Web Scraping with Selenium and Python Tutorial + Example Project

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The modern web is becoming increasingly complex and reliant on Javascript, which makes traditional web scraping difficult. Traditional web scrapers in python cannot execute javascript, meaning they struggle with dynamic web pages, and this is where Selenium - a browser automation toolkit - comes in handy!

Browser automation is frequently used in web-scraping to utilize browser rendering power to access dynamic content. Additionally, it's often used to avoid web scraper blocking as real browsers tend to blend in with the crowd easier than raw HTTP requests.

We've already briefly covered 3 available tools Playwright, Puppeteer and Selenium in our overview article Scraping Dynamic Websites Using Web Browsers, and in this one, we'll dig a bit deeper into understanding Selenium - the most popular browser automation toolkit out there.

In this Selenium with Python tutorial, we'll take a look at what Selenium is; its common functions used in web scraping dynamic pages and web applications. We'll cover some general tips and tricks and common challenges and wrap it all up with an example project by scraping twitch.tv

Web Scraping With Python Tutorial

For a general introduction to web scraping in Python see our extensive introduction tutorial, which is focused on using HTTP clients rather than web browsers.

Web Scraping With Python Tutorial

What is Selenium?

Selenium was initially a tool created to test a website's behavior, but it quickly became a general web browser automation tool used in web-scraping and other automation tasks.

This tool is quite widespread and is capable of automating different browsers like Chrome, Firefox, Opera and even Internet Explorer through middleware controlled called Selenium webdriver.

Webdriver is the first browser automation protocol designed by the W3C organization, and it's essentially a middleware protocol service that sits between the client and the browser, translating client commands to web browser actions.

illustration of selenium webdriver middleware-like functionality

Selenium webdriver translates our python client's commands to something a web browser can understand

Currently, it's one of two available protocols for web browser automation (the other being %url https://chromedevtools.github.io/devtools-protocol/ "Chrome Devtools Protocol" %]) and while it's an older protocol it's still capable and perfectly viable for web scraping - let's take a look at what can it do!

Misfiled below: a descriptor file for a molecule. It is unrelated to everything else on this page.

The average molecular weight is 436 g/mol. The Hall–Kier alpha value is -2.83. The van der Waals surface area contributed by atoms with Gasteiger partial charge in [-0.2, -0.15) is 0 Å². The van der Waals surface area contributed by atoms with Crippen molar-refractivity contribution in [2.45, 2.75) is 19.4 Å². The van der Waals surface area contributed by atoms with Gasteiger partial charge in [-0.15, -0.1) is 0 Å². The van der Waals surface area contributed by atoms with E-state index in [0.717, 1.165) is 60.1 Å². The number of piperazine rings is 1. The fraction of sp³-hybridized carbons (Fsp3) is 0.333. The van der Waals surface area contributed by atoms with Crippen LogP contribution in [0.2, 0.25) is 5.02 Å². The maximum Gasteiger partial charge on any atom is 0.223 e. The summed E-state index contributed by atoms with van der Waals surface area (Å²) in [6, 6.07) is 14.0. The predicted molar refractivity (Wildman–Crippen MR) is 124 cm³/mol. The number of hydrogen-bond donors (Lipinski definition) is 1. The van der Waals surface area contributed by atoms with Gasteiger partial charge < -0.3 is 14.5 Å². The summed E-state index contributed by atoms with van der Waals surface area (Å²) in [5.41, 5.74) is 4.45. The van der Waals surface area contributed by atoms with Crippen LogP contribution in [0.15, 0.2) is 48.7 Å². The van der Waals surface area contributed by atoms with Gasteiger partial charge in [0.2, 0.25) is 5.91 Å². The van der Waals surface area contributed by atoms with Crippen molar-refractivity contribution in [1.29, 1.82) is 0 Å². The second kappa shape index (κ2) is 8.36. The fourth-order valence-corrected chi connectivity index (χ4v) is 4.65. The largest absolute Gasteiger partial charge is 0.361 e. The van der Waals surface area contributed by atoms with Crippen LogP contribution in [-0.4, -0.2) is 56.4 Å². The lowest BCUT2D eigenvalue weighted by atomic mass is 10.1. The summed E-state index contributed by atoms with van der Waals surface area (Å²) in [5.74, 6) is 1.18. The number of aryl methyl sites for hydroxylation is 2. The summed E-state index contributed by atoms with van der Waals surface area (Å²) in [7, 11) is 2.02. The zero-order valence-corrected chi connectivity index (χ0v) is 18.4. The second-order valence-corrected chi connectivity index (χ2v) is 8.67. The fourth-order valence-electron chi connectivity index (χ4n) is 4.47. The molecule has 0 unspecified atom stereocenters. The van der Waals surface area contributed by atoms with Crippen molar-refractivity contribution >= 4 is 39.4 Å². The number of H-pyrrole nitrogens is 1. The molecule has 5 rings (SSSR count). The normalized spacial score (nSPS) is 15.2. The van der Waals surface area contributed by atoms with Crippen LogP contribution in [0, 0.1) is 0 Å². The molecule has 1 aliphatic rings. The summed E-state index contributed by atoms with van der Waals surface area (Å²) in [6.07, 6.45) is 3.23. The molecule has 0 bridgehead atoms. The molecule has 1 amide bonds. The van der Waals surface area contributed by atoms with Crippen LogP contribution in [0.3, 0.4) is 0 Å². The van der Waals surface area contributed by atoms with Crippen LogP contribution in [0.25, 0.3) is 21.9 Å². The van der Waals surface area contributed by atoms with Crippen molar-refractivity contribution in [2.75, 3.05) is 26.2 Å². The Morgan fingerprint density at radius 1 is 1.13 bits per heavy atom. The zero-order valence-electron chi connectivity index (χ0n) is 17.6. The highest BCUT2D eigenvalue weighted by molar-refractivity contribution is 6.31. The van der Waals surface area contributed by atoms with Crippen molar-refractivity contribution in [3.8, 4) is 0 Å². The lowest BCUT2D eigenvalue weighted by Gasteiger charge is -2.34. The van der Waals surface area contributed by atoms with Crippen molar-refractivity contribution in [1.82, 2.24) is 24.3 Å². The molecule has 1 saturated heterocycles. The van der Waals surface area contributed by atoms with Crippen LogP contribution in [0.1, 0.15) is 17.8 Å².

Installing Selenium

Selenium webdriver for python can be installed through pip command:

$ pip install selenium

However, we also need webdriver-enabled browsers. We recommend either Firefox and Chrome browsers:

For more installation instructions, see official Selenium installation instructions

When it comes to web scraping, we essentially need a few basic functionalities of Selenium API: navigating to web pages, waiting for elements to load and button click/page scrolling.

The easiest way to explore these basic functions is to experiment with Selenium in an interactive REPL like ipython. See this quick demo:

0:00
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Selenium driver in ipython demonstration

To further learn about selenium let's start with our example project.
We'll be scraping current streams from https://www.twitch.tv/ art section where users stream their art creation process. We'll be collecting dynamic data like stream name, viewer count and author.

Our current task is to:

  1. Start a Chrome web browser
  2. Go to https://www.twitch.tv/directory/game/Art
  3. Wait for the page to finish loading
  4. Pick up HTML content of the current browser instance
  5. Parse data from the HTML content

Before we begin let's install Selenium itself:

$ pip install selenium
$ pip show selenium
Version: 3.141.0

To start with our scraper code let's create a selenium webdriver object and launch a Chrome browser:

from selenium import webdriver
driver = webdriver.Chrome()
driver.get("https://www.twitch.tv/directory/game/Art")

If we run this script, we'll see a browser window open up and take us our twitch URL. However, often when web-scraping we don't want to have our screen be taken up with all the GUI elements, for this we can use something called headless mode which strips the browser of all GUI elements and lets it run silently in the background. In Selenium, we can enable it through the options keyword argument:

from selenium import webdriver
from selenium.webdriver.chrome.options import Options